Ngô Quốc Anh

December 5, 2009

R-G: Laplace-Beltrami operator

Filed under: Riemannian geometry — Ngô Quốc Anh @ 13:35

So far for a smooth function f : M \to \mathbb R, gradient of f is a vector field defined as follows

\displaystyle \nabla f = g^{kj} \dfrac{\partial f}{\partial x^j} \frac{\partial}{\partial x^k}.

Since the gradient of f is nothing but a vector field then it is reasonable to talk about the divergence of a vector field X. To be exact, we define

\displaystyle {\rm div} X = dx^i \left( \nabla_{\frac{\partial}{\partial x^i}} X\right)

where X is a vector field. All above was discussed in this topic.

In order to go further, I need to spend some time talking about {\rm div} X. Precisely, if f is a smooth function, then can we write down explicitly {\rm div}(\nabla f) in local coordinates?

Having the definition of divergence operator yields

\displaystyle {\rm div} X= \left\langle {{\nabla _{\frac{\partial }{{\partial {x^i}}}}}X,d{x^i}} \right\rangle

where \left\langle \cdot , \cdot \right\rangle presents a pairing between TM and its dual space T^\star M. If, in local coordinates, X=X^i\frac{\partial}{\partial x^i}, we then have

\displaystyle {\nabla _{\frac{\partial }{{\partial {x^i}}}}}X = {\nabla _{\frac{\partial }{{\partial {x^i}}}}}\left( {{X^j}\frac{\partial }{{\partial {x^j}}}} \right) = \frac{{\partial {X^j}}}{{\partial {x^i}}}\frac{\partial }{{\partial {x^j}}} + {X^j}{\nabla _{\frac{\partial }{{\partial {x^i}}}}}\frac{\partial }{{\partial {x^j}}} = \frac{{\partial {X^j}}}{{\partial {x^i}}}\frac{\partial }{{\partial {x^j}}} + {X^j}\Gamma _{ij}^k\frac{\partial }{{\partial {x^k}}}.


\displaystyle {\rm div} X = \left\langle {\frac{{\partial {X^j}}}{{\partial {x^i}}}\frac{\partial }{{\partial {x^j}}} + {X^j}\Gamma _{ij}^k\frac{\partial }{{\partial {x^k}}},d{x^i}} \right\rangle = \frac{{\partial {X^i}}}{{\partial {x^i}}} + {X^j}\Gamma _{ij}^i.

As a consequence,

\displaystyle {\rm div}(\nabla f)=\frac{\partial }{{\partial {x^i}}}\left( {{g^{ij}}\frac{{\partial f}}{{\partial {x^j}}}} \right) + {g^{jk}}\frac{{\partial f}}{{\partial {x^k}}}\Gamma _{ij}^i.

We now look at the Christoffel symbols. Clearly, by definition

\displaystyle\begin{gathered} \Gamma _{ij}^i = \frac{1}{2}{g^{ik}}\left( {\frac{{\partial {g_{ik}}}}{{\partial {x^j}}} + \frac{{\partial {g_{jk}}}}{{\partial {x^i}}} - \frac{{\partial {g_{ij}}}}{{\partial {x^k}}}} \right) = \frac{1}{2}{g^{ik}}\frac{{\partial {g_{ik}}}}{{\partial {x^j}}} \hfill \\ \qquad= \frac{1}{2}{\rm Trace}\left( {\left( {{g^{mn}}} \right)\frac{\partial }{{\partial {x^j}}}\left( {{g_{mn}}} \right)} \right) \hfill \\ \qquad= \frac{1}{2}{\rm Trace}\left( {{{\left( {{g_{mn}}} \right)}^{ - 1}}\frac{\partial }{{\partial {x^j}}}\left( {{g_{mn}}} \right)} \right) \hfill \\ \qquad = \frac{1}{2}\frac{{\dfrac{\partial }{{\partial {x^j}}}\det \left( {{g_{mn}}} \right)}}{{\det \left( {{g_{mn}}} \right)}} \hfill \\ \end{gathered}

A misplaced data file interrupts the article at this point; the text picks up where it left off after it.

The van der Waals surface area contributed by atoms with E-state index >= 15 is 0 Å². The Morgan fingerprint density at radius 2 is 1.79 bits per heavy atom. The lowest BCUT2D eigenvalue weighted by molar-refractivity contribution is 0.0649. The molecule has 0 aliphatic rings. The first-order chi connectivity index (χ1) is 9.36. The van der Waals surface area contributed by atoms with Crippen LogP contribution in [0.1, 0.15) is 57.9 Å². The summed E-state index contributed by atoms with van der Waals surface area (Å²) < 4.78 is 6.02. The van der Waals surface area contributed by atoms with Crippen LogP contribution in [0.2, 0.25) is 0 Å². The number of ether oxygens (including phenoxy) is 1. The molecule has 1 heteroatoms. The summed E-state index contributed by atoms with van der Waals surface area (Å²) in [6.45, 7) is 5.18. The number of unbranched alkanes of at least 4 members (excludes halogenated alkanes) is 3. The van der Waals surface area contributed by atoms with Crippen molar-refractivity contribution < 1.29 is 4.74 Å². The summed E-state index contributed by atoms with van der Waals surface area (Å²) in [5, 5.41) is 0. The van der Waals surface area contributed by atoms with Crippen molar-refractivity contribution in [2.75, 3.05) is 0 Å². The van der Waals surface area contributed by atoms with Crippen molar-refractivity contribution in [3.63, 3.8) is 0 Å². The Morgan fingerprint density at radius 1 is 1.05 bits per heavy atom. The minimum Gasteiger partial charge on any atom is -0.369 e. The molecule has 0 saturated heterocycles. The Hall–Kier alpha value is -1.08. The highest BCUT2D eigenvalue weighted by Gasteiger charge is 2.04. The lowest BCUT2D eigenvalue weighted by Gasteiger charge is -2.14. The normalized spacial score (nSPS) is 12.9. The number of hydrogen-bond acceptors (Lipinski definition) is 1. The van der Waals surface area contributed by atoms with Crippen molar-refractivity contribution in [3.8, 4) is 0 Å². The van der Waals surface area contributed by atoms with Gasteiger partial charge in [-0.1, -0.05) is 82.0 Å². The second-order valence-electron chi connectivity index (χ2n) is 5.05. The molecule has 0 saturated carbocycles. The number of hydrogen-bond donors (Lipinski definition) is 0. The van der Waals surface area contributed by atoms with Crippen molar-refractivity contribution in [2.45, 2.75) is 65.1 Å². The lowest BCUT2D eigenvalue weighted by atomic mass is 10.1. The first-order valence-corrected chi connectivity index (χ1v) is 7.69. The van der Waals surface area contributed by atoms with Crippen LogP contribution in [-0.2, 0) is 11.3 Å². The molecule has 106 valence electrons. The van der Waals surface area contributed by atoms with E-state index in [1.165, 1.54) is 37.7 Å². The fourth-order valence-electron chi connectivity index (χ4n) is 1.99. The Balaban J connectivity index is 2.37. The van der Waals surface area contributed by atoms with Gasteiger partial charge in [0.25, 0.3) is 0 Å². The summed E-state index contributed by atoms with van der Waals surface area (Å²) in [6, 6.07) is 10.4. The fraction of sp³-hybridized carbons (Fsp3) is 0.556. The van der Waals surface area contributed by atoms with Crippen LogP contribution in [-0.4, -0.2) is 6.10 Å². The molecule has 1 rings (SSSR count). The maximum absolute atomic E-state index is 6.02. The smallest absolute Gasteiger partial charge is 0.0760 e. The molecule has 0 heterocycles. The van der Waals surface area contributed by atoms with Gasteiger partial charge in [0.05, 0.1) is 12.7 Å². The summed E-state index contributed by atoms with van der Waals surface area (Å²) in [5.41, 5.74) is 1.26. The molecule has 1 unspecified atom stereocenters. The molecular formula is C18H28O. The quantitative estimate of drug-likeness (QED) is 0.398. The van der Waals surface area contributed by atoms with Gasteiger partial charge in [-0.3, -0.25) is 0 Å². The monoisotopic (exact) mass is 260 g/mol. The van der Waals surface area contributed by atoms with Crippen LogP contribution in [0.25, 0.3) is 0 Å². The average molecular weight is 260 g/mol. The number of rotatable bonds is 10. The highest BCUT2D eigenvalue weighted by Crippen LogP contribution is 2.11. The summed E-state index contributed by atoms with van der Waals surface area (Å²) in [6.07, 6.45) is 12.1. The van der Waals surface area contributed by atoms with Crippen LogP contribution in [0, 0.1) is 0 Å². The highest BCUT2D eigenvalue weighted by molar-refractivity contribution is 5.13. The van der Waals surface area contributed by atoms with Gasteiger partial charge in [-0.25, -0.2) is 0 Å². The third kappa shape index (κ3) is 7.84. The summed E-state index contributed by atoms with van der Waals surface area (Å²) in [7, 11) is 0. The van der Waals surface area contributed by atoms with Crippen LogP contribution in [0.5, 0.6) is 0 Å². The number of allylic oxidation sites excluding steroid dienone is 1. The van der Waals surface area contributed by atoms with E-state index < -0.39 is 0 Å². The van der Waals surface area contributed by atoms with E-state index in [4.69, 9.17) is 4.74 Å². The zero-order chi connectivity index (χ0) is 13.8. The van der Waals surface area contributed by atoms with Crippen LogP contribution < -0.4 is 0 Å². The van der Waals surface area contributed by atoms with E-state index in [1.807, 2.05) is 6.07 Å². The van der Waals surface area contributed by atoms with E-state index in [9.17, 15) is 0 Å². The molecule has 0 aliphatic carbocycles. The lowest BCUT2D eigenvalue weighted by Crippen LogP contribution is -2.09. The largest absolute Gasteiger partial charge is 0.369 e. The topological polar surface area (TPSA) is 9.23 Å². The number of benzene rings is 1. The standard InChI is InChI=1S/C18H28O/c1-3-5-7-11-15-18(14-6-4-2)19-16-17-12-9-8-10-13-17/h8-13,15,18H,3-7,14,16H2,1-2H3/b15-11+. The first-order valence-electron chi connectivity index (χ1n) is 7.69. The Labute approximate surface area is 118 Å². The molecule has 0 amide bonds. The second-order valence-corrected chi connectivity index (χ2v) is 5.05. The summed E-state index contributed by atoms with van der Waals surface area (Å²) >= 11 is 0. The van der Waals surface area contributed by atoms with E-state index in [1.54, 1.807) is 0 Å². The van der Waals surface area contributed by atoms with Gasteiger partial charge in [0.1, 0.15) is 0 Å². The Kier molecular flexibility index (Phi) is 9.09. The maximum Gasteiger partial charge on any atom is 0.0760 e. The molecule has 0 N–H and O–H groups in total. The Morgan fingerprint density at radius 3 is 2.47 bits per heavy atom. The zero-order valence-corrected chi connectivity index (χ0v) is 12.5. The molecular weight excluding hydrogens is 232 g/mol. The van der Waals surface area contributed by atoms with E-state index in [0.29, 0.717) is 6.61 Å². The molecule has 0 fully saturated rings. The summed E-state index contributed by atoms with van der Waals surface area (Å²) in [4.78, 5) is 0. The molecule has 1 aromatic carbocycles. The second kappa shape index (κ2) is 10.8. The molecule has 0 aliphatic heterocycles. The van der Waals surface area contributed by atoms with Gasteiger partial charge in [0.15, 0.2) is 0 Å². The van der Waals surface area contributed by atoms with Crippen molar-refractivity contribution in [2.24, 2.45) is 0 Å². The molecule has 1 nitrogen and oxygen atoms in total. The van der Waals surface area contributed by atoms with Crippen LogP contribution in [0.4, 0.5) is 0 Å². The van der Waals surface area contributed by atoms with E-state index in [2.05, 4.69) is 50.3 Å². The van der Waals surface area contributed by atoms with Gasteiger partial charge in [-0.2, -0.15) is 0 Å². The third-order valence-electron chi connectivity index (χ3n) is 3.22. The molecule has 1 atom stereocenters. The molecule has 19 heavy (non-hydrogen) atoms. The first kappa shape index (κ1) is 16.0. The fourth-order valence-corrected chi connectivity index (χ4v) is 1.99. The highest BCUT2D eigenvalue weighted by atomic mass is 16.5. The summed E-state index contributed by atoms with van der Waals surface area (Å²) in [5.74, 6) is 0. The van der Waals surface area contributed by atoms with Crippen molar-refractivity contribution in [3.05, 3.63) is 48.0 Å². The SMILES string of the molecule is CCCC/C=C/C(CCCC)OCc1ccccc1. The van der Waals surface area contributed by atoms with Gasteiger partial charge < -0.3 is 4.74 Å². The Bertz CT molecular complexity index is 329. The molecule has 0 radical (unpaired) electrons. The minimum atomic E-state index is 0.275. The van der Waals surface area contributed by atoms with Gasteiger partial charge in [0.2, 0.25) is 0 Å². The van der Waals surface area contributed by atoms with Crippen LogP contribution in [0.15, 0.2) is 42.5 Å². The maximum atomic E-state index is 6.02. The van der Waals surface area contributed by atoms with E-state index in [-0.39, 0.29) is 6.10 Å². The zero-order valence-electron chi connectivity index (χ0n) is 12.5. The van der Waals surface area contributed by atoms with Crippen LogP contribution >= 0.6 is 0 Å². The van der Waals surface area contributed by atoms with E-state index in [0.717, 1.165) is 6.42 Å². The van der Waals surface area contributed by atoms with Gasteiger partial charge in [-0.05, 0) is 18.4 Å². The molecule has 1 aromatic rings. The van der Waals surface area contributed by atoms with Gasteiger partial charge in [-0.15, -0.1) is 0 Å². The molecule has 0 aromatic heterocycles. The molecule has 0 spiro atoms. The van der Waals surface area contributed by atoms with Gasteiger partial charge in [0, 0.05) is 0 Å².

where the main theorem posted here has been used. Thus,

\displaystyle \begin{gathered} {\rm div}X = \frac{{\partial {X^i}}}{{\partial {x^i}}} + {X^j}\Gamma _{ij}^i \hfill \\ \qquad= \frac{1}{{\sqrt {\det \left( {{g_{mn}}} \right)} }}\sqrt {\det \left( {{g_{mn}}} \right)} \frac{{\partial {X^i}}}{{\partial {x^i}}} + \frac{1}{{\sqrt {\det \left( {{g_{mn}}} \right)} }}\frac{1}{{2\sqrt {\det \left( {{g_{mn}}} \right)} }}\frac{{\partial \det \left( {{g_{mn}}} \right)}}{{\partial {x^j}}}{X^j} \hfill \\ \qquad= \frac{1}{{\sqrt {\det \left( {{g_{mn}}} \right)} }}\frac{\partial }{{\partial {x^j}}}\left( {\sqrt {\det \left( {{g_{mn}}} \right)} {X^i}} \right). \hfill \\ \end{gathered}

As a consequence,

\displaystyle\Delta f = \frac{1}{{\sqrt {\det \left( {{g_{mn}}} \right)} }}\frac{\partial }{{\partial {x^j}}}\left( {\sqrt {\det \left( {{g_{mn}}} \right)} {g^{ij}}\frac{{\partial f}}{{\partial {x^i}}}} \right).

The above \Delta acting on a smooth function f is called the Laplace-Beltrami operator.

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